My number 13 tooth has been a problem for a long time.
It was probably one of the first cavities I had filled, as a kid. It was my only root canal, done sometime in the mid ’90s, and at the time there were a couple of tiny forks off the root that the dentist couldn’t get at. So my dentists have always had to keep an eye on it.
My unlucky tooth was also kind of an “indicator species” for stress: When that tooth hurt, I knew I had been grinding my teeth.
Out of the blue a couple weeks ago it became excruciatingly sensitive to pressure. After a visit to my dentist and two specialists, a round of antibiotics and lots of pain medicine, I opted to have it pulled and have an implant put in.
The oral surgeon explained that if I was lucky, I’d be able to do both the extraction and implant all at once. That’s what I had done today.
There was some difficulty getting the implants to grip properly, and so a procedure that is normally an hour and a half was two hours. I did this with just local anesthetic, did not even use laughing gas – but two hours is a long time to spend in that chair with towels draped over your face and a lot of equipment in your mouth.
Afterwards though, it hurt like a son of a bitch. I couldn’t get to that Percocet fast enough.
The pain in my checkbook was pretty major too: It cost $3,000, not counting the specialists’ consultations and the $1,000 crown that I’ll have to have put on after five months. That pretty much wipes out my entire health savings account.
It’s also a pain because I can’t drink for two weeks. This normally wouldn’t be a big deal, but I leave Saturday for vacation, and martinis with my sister in Ohio is something of a tradition for these annual treks.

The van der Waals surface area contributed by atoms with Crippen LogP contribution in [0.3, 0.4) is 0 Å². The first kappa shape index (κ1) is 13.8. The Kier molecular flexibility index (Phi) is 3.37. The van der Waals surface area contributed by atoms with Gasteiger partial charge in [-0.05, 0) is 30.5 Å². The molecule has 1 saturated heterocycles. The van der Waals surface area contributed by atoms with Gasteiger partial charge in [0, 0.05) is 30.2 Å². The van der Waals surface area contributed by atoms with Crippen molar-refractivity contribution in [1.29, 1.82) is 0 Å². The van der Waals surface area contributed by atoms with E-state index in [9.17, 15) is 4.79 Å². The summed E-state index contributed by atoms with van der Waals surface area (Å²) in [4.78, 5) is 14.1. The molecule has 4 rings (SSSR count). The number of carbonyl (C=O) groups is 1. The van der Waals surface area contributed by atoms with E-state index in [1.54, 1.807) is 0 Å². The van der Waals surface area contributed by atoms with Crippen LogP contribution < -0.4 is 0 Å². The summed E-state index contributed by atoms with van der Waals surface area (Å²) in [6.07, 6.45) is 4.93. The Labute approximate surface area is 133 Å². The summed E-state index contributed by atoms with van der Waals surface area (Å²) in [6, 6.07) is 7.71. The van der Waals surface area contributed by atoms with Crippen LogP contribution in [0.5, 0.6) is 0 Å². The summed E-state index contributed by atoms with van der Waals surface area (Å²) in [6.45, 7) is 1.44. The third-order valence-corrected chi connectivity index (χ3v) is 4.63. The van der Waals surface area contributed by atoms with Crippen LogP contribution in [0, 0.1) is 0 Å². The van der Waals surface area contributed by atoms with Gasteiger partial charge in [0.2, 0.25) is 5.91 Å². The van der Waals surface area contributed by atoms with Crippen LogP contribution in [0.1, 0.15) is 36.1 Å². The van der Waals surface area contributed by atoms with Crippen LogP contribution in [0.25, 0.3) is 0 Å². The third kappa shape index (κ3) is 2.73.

But I am very very lucky. That’s why I’m picking for today’s coin the 2013, for my Lucky 13 tooth.
Lucky because I can afford it. The 20% of Americans who live below the poverty line, and probably many thousands more above the poverty line, couldn’t. And dental care is not covered under Obamacare.
Lucky because, despite living in a rural area, I have a good dentist who referred me to a good oral surgeon.
Lucky because I own a dependable car that got me there and back.
Lucky because my general health is good, and I heal quickly.
Lucky because I have a spouse and friends and family who love me and are cheering me on from the sidelines.
Lucky because I live in an era of modern dentistry, and a country where it is widely available. A time and place where you can have things like this done with relatively little pain and very high odds of success.
Lucky because the extraction went smoothly; the tooth had a fracture which could’ve broken when it was pulled.
Lucky because advances in technology allowed me to get an implant instead of bridgework. The science of this is pretty amazing: the implant works something like the anchor that you put in drywall when you want to hang something heavy. It’s a solid piece of titanium, a permanent solution that will look and act like a real tooth.
Lucky because I have healthy blood that the oral surgeon used to make a natural product for this implant. This is also miraculous: They draw a tube of blood and put it in a centrifuge while you’re in the chair. They use the white blood cells to mix with bone material to make the graft, and another part of the blood to form a membrane which goes over the whole thing. This process helps it heal naturally. (It was only $150; the bone graft was $550.)
Lucky because I was never an alcoholic or drug addict, so it’s not a problem for me to take Percocet when I need it.
Lucky because I had a clean, safe, and lovely home to recuperate in.
Yep. Today was my lucky day.